But on the morning of the breakfast meeting, a deal was struck — an extraordinary plea agreement that would conceal the full extent of Epstein’s crimes and the number of people involved.
Not only would Epstein serve just 13 months in the county jail, but the deal — called a non-prosecution agreement — essentially shut down an ongoing FBI probe into whether there were more victims and other powerful people who took part in Epstein’s sex crimes, according to a Miami Herald examination of thousands of emails, court documents and FBI records.
The pact required Epstein to plead guilty to two prostitution charges in state court. Epstein and four of his accomplices named in the agreement received immunity from all federal criminal charges. But even more unusual, the deal included wording that granted immunity to “any potential co-conspirators’’ who were also involved in Epstein’s crimes. These accomplices or participants were not identified in the agreement, leaving it open to interpretation whether it possibly referred to other influential people who were having sex with underage girls at Epstein’s various homes or on his plane.
As part of the arrangement, Acosta agreed, despite a federal law to the contrary, that the deal would be kept from the victims. As a result, the non-prosecution agreement was sealed until after it was approved by the judge, thereby averting any chance that the girls — or anyone else — might show up in court and try to derail it….
New York passes Child Victims Act, allowing child sex abuse survivors to sue their abusers, Brett Kavanaugh’s nomination and the moral context of trauma science
January 30, 2019 § Leave a comment
New York passes Child Victims Act, allowing child sex abuse survivors to sue their abusers
By Augusta Anthony, CNN Mon January 28, 2019
New York (CNN)The New York State Legislature passed a bill on Monday that will increase the statute of limitations for cases of child sexual abuse.
The Child Victims Act will allow child victims to seek prosecution against their abuser until the age of 55 in civil cases, a significant increase from the previous limit of age 23. For criminal cases, victims can seek prosecution until they turn 28. The bill also includes a one-year window during which victims of any age or time limit can come forward to prosecute.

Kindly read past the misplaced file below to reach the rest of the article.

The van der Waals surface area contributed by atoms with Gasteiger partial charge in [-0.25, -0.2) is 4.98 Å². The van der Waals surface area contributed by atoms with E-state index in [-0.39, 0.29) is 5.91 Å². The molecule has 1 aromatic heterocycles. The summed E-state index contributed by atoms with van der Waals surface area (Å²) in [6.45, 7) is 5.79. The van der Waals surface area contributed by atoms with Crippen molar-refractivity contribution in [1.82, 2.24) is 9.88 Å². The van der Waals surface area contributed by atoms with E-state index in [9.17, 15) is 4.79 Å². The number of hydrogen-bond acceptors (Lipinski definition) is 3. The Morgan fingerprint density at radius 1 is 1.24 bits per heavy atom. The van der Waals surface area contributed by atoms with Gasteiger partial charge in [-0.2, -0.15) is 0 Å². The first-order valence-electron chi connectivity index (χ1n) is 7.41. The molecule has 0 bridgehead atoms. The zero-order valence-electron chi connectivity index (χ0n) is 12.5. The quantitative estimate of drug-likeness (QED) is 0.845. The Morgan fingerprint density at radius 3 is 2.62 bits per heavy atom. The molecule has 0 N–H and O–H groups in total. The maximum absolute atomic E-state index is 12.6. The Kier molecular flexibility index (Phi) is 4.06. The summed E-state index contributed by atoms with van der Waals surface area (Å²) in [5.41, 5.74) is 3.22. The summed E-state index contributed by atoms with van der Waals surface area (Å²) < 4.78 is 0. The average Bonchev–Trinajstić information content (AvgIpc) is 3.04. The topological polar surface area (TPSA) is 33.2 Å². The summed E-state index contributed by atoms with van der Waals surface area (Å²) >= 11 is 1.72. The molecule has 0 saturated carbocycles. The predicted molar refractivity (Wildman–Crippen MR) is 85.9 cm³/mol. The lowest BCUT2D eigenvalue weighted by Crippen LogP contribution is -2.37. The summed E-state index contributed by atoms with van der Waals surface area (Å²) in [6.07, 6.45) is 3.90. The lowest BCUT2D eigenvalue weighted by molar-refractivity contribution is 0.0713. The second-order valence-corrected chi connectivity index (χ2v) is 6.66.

“New York has just gone from being one of the worst states in the country to being one of the best,” in terms of the statute of limitations for child sex abuse cases, said Marci Hamilton, CEO of Child USA and a professor at the University of Pennsylvania.
Hamilton said the bill “represents over 15 years of work by survivors and advocates trying to get around the stiff opposition from the Catholic bishops and the insurance industry” and is a step forward in the national conversation. There are eight other states considering similar legislation….
Catholic Church opposition
Monday’s bill passage comes after more than a decade of opposition from the Catholic Church in New York. In a news conference on Monday, Gov. Andrew Cuomo, who is a Roman Catholic, blamed the church directly for preventing the bill’s passage.
Speaking about why the bill took years to pass, Cuomo said, “I believe it was the conservatives in the Senate who were threatened by the Catholic Church.” The bill passed the Senate unanimously on Monday. In November 2018, Democrats took over the Republican-held Senate….
Brett Kavanaugh’s nomination and the moral context of trauma science
Michael Salter Published online: 24 Jan 2019
Download citation https://doi.org/10.1080/15299732.2019.1571858
The fraught process surrounding the recent nomination of Brett Kavanaugh to the US Supreme Court was a spectacular deployment of institutional power to suppress good faith allegations of sexual violence. Trauma survivors and their allies have been shaken by the public scorn and victim-blaming that occurred when a childhood acquaintance of Kavanaugh’s, Christine Blasey Ford, alleged she had been sexually assaulted by him while they were at high school. Kavanaugh denied the allegation and US President Donald Trump firmly supported him. The matter only became more heated when, after Ford agreed to testify publicly to the Senate Judiciary Committee, two other women come forward with allegations of sexual assault and improper conduct by Kavanaugh.
The response of Kavanaugh and his supporters was replete with the rhetoric of denial. Kavanaugh variously characterized the allegations as part of a “coordinated effort” and “conspiracy” to destroy his reputation and prevent his nomination. President Trump agreed that the three women describing abuse by Kavanaugh were politically motivated. He went on to suggest that one woman “has nothing” on Kavanaugh because she “admits she was drunk” at the time of the alleged assault. Conservative media commentators speculated that Ford was suffering from “false memories” of rape, or had mistaken her actual attacker for Kavanaugh. Such language, reverberating from the White House and its spokespeople and advocates, represents a sustained campaign of institutional betrayal that only compounds the trauma of sexual assault (Smith & Freyd, 2013 Smith, C. P., & Freyd, J. J. (2013). Dangerous safe havens: Institutional betrayal exacerbates sexual trauma. Journal of Traumatic Stress, 26(1), 119–124. doi:10.1002/jts.21778[Crossref], [PubMed], [Web of Science ®], , [Google Scholar]), consonant with other policy positions that have profoundly traumatised the vulnerable (Smidt & Freyd, 2018 Smidt, A. M., & Freyd, J. J. (2018). Government-mandated institutional betrayal. Journal of Trauma & Dissociation, 26(5), 491–499.[Taylor & Francis Online], , [Google Scholar]).